In order to navigate shrinking operating margins, financial executives at health systems must institute expense control strategies while also driving consistent revenue growth.
Editor's note: This article is based on a roundtable discussion report sponsored by Bank of America Merrill Lynch. The full report is available as a free download.
Under current market conditions, margins are becoming increasingly tight and revenue sources are not always producing consistently for health systems. For the financial leaders at nonprofit healthcare organizations, implementing effective expense control measures is a key to maintaining financial solvency.
"When it comes to expense control, it should never stop," Rob McMurray, chief financial officer at Christiana Care Health System in Newark, Delaware, says. "We’re in the process of taking out $100 million of cost permanently over a three-year period, and we’re starting it differently than I would say a traditional campaign like this would go. You would think the low-hanging fruit is the easy stuff and you would chunk your largest part in year one. We’re doing it differently."
McMurray continues: "We’re saying there’s a $10 million goal in year one, a $30 million goal in year two, and a $60 million goal in year three. We’ve achieved the year one goal, but it took the organization a while to think about this and what it meant. With 60% of our expenses in labor, the real savings are in becoming more efficient."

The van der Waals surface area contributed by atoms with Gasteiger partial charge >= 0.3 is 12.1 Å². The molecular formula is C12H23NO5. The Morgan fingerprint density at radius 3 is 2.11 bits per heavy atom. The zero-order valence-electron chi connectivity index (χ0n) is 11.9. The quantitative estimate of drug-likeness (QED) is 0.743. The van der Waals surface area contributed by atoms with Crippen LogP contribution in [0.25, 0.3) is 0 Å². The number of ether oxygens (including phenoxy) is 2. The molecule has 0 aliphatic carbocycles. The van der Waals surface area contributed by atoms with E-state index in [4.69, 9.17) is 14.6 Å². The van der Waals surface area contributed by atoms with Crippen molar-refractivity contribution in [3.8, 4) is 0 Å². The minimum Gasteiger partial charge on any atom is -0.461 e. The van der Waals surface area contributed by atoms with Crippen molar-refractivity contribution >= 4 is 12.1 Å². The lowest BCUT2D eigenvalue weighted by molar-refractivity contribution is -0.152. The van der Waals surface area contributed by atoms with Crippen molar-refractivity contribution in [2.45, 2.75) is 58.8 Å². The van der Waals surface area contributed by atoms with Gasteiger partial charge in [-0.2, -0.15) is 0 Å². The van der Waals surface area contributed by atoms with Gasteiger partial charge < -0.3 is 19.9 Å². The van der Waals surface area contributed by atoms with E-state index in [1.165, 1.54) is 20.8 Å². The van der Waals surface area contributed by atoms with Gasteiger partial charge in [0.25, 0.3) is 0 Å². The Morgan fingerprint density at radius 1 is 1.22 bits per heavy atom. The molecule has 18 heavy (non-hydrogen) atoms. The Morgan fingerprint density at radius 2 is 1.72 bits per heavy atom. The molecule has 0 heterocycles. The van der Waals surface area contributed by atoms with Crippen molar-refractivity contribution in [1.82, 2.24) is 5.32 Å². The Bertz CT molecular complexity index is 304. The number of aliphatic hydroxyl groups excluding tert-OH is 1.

While it may be ideal to look at curbing costs and expenses in the short-term, executives must also balance those initiatives with goals that boost the long-term interests of the organization.
"We do what’s called integrated strategic financial planning; it’s a five-year plan, and that’s the guide by which we drive our next budget and subsequent ones," Robert Ehinger, senior vice president of financial operations at Tower Health in West Reading, Pennsylvania, says. "Now, we do an update every year to adjust for the reality versus what you would hope for, and you have to make the adjustments based off of that. With the trust of the departments, we work collaboratively to build the best budgets and financial models possible."
Ehinger adds: "We’ve been diligent about asking when [departments] are doing their budget, “Did you buy anything this year?” Even when we’re approving capital expenditures, make sure you put in your budget that maintenance element for whenever it comes in. Even though it’s going to drive up your cost, we’d rather have it in the budget to know about it than have it pop up. You can see that it starts like a snowball—things start clicking because you’re not adversarial."
One way to expand services for health systems is to break down the traditional barriers to care for patients and increase opportunities for them to receive the care they need.
"The least traditional access point has become an important access point," John P. McGovern, senior vice president of financial planning at Northwell Health in New York City, says. "There will be 55 urgent care centers throughout our market that we’ve developed over the last three to four years in a joint venture. It’s co-branded Northwell Health-GoHealth Urgent Care. Five years ago, urgent care was nowhere near the presence that it is now, where you can’t drive down the street without seeing several. But not to exclusively focus on urgent care, we do have a network of ambulatory surgery centers that we’ve developed over the last several years because that care is moving out of the hospital walls."
McGoven continues: "We are expanding and investing in nontraditional points of access across the spectrum, which relates to value-based payments. We want to have various options to care for our community and do it in low-cost settings. However, the flip side of it is that it doesn’t take away the need to maintain hospitals. That’s the dilemma of being a health system and having to commit the capital to own these expensive and increasingly intensified places of care."
Jack O'Brien is the finance editor at HealthLeaders, a Simplify Compliance brand.